I see from my site stats that I have been getting some traffic on here from Senegal and Ivory Coast. That is fabulous as it means I am not forgotten in this part of the world, so dear to my heart. I led training workshops in Dakar and Abidjian for 9 years running and so met a huge number of people and worked with some great colleagues. If you recognize yourselves in this, please be assured that I have not forgotten you and what I learned from my time spent with you – the warmth, the laughs and the same desire to do our best for our kids, to help to bring out the best in them. If you were one of the participants who learned all the verses of The Court of King Caractacus, I hope you can still remember them (!!) and you might enjoy a sing-along to this video.
If you had the ultimate pleasure of singing “I am the Music Man” and learning to dance to the bagpipe music of “Scotland the Brave”, I am sure just the mere mention of it will bring a smile to your faces. As we always did a Friday special on the final day of the course, there you were, in all your Friday finery, boogie-ing your way down along with this :
I no longer work in West Africa – sadly, as I loved those yearly trips – but I continue the teacher training and still maintain that desire to bring fun and enjoyment to the world of language learning. Please feel free to “Like” this post, if you are one of my West Africa friends …
The view from my bedroom window this morning is very different to the one I had last week :
A huge thank you to all these people for playing my silly games with me !!
Now, back to reality !!
To anyone who has ever participated in one of my Dakar training courses, you will be familiar with the song “Dem Bones”, which is one of my favourites. Here is a film of a couple dancing on the TV show “Strictly come dancing” from last Saturday. I thought of you all as I watched it and decided to post it up here as a reminder of happy times spent together.
If you don’t know about this TV series, you should check out these programmes which someone has very kindly uploaded to YouTube for those of us who are not in the UK and cannot get BBC directly.
A really interesting insight into the world of teaching and schools in the UK today. Click HERE to find out more.
From this …
to this …
with the boiler on the blink, so a chilly house to welcome me back to. Don’t get me wrong, I absolutely love my life in my damp Normandy countryside, but what a pleasure to be sent to a warm, sunny place where people are leading such different lives and to meet lots of new and interesting challenges.
To the trainees on my course this week, welcome to my blog.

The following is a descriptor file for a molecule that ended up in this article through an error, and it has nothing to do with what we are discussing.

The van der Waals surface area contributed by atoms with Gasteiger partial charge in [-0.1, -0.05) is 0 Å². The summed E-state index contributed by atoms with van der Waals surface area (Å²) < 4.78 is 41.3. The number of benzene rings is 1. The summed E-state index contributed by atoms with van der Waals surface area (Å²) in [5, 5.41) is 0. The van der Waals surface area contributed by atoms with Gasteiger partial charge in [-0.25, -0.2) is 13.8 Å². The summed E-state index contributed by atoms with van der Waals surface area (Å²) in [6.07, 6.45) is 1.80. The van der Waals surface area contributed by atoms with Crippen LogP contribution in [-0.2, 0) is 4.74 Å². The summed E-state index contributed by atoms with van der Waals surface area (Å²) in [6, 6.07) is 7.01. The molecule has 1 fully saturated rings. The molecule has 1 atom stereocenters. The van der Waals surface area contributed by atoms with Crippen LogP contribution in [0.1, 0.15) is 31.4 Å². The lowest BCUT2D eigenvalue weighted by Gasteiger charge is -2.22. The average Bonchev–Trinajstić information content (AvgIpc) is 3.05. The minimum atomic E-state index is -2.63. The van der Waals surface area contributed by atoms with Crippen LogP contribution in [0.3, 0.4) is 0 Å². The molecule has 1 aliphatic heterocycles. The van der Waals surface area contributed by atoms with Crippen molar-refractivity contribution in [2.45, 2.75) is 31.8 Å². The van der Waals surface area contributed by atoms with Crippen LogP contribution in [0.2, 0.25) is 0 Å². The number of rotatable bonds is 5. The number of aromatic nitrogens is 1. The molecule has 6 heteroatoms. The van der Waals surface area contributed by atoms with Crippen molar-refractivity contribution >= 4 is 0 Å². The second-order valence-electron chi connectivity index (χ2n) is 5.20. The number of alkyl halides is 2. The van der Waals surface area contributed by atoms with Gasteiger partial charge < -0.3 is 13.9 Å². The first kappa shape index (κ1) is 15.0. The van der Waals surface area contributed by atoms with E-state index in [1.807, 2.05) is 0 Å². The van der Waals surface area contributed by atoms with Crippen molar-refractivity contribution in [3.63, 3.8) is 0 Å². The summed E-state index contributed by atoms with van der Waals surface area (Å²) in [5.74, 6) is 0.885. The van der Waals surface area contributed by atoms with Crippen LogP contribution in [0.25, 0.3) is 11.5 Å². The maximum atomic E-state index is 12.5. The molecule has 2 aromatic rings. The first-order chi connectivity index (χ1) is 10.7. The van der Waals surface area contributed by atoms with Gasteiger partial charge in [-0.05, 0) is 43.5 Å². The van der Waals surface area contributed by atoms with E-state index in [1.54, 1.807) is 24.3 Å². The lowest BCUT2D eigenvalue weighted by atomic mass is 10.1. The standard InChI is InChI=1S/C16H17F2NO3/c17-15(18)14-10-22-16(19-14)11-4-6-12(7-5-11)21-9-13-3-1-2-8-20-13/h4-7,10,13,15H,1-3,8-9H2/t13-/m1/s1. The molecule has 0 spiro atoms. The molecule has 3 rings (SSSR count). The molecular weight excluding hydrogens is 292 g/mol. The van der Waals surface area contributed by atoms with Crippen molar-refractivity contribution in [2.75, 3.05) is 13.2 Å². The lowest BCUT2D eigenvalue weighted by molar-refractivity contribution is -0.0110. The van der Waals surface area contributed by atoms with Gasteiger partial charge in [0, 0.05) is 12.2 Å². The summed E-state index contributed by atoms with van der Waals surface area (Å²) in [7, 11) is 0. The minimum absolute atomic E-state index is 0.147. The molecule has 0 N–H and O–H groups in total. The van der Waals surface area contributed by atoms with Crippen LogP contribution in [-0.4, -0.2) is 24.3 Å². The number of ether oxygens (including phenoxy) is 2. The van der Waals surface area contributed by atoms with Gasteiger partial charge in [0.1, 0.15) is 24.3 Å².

To the new people I met from Nouakchott, Mauritania, I hope to see your flag featuring often on the stats page here and I will think of you each time in your “sandpit”, as you call it.
Dakar is a place full of contradictions and lots of stuff I don’t understand even after six visits, but I have brought home with me so many memories and in particular, the memories of those ten-year old kids at the Dial Diop school, reading stories with me in English and their thousands of questions about England. Pure sunshine.
Now back to reality, and back to work. I have to try to remember where I left off just a week ago but it feels like three centuries ago.
Tomorrow at 9.30 am sharp, I unleash the full power of my FUNOLOGY training course on my group of 22 unsuspecting trainees. I say “unsuspecting” but, as they are all volunteers for the experience, I guess they imagine they will be working on Pronunciation techniques in some shape or form, but I wonder what they are really expecting.
I absolutely ADORE teaching pronunciation skills to my pupils. I love when they make slight errors, turning candles into condoms, for example, and I love building on these slight slip-ups to move forwards. I consider myself privileged to have been granted an hour of “Accompagnement Personnalisé” with a class of 1èreSTI2D (not generally know for their love of languages), which I am able to spend working hard on their pronunciation skills.
I believe it to be truly the basis of language learning. We spend too little time on Listening skills, which are the key to then reproducing the sounds correctly. For a lot of phonology work, if you don’t actually understand what you are saying, it doesn’t matter as it is the sounds that count and not the meaning.
If we consider this film, found on YouTube by accident this summer, I think it is possible to see the importance of playing with sounds. This toddler is actually working on phonology but in a fun way – so, Funology. She is experimenting with the sounds, imitating her dad’s voice, trying out her own, all in the direction of becoming a speaker. For the moment, she is at the listening and imitating stage. I believe strongly that in language learning, we skip this stage and move on too quickly, burdening our learners with the written word too early.
More along these lines are part of my FUNOLOGY course and if you would like to know more, you might like to check out my FUNOLOGY blog HERE.